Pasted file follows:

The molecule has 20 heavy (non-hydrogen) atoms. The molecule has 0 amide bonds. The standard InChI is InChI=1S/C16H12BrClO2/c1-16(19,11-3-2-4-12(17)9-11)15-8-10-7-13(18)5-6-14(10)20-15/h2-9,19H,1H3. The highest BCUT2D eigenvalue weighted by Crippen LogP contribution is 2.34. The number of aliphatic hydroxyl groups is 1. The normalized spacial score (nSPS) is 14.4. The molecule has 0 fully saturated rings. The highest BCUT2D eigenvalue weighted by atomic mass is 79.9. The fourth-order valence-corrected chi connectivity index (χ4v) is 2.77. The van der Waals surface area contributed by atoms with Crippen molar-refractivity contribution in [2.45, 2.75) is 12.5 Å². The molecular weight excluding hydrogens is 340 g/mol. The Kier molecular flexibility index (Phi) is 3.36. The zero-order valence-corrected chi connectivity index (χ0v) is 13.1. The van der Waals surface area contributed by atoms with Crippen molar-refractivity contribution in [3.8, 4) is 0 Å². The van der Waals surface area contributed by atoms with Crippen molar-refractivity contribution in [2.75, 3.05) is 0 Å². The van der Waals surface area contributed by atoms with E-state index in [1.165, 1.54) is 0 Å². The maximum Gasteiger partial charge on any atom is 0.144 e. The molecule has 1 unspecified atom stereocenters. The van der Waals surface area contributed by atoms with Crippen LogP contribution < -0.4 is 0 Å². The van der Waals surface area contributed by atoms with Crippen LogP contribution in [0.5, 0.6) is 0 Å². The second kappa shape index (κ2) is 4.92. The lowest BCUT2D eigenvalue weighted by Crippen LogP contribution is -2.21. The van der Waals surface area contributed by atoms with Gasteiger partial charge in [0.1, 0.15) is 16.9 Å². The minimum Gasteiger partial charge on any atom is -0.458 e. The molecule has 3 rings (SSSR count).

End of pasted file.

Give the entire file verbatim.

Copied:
The molecule has 20 heavy (non-hydrogen) atoms. The molecule has 0 amide bonds. The standard InChI is InChI=1S/C16H12BrClO2/c1-16(19,11-3-2-4-12(17)9-11)15-8-10-7-13(18)5-6-14(10)20-15/h2-9,19H,1H3. The highest BCUT2D eigenvalue weighted by Crippen LogP contribution is 2.34. The number of aliphatic hydroxyl groups is 1. The normalized spacial score (nSPS) is 14.4. The molecule has 0 fully saturated rings. The highest BCUT2D eigenvalue weighted by atomic mass is 79.9. The fourth-order valence-corrected chi connectivity index (χ4v) is 2.77. The van der Waals surface area contributed by atoms with Crippen molar-refractivity contribution in [2.45, 2.75) is 12.5 Å². The molecular weight excluding hydrogens is 340 g/mol. The Kier molecular flexibility index (Phi) is 3.36. The zero-order valence-corrected chi connectivity index (χ0v) is 13.1. The van der Waals surface area contributed by atoms with Crippen molar-refractivity contribution in [3.8, 4) is 0 Å². The van der Waals surface area contributed by atoms with Crippen molar-refractivity contribution in [2.75, 3.05) is 0 Å². The van der Waals surface area contributed by atoms with E-state index in [1.165, 1.54) is 0 Å². The maximum Gasteiger partial charge on any atom is 0.144 e. The molecule has 1 unspecified atom stereocenters. The van der Waals surface area contributed by atoms with Crippen LogP contribution < -0.4 is 0 Å². The van der Waals surface area contributed by atoms with Crippen LogP contribution in [0.5, 0.6) is 0 Å². The second kappa shape index (κ2) is 4.92. The lowest BCUT2D eigenvalue weighted by Crippen LogP contribution is -2.21. The van der Waals surface area contributed by atoms with Gasteiger partial charge in [0.1, 0.15) is 16.9 Å². The minimum Gasteiger partial charge on any atom is -0.458 e. The molecule has 3 rings (SSSR count).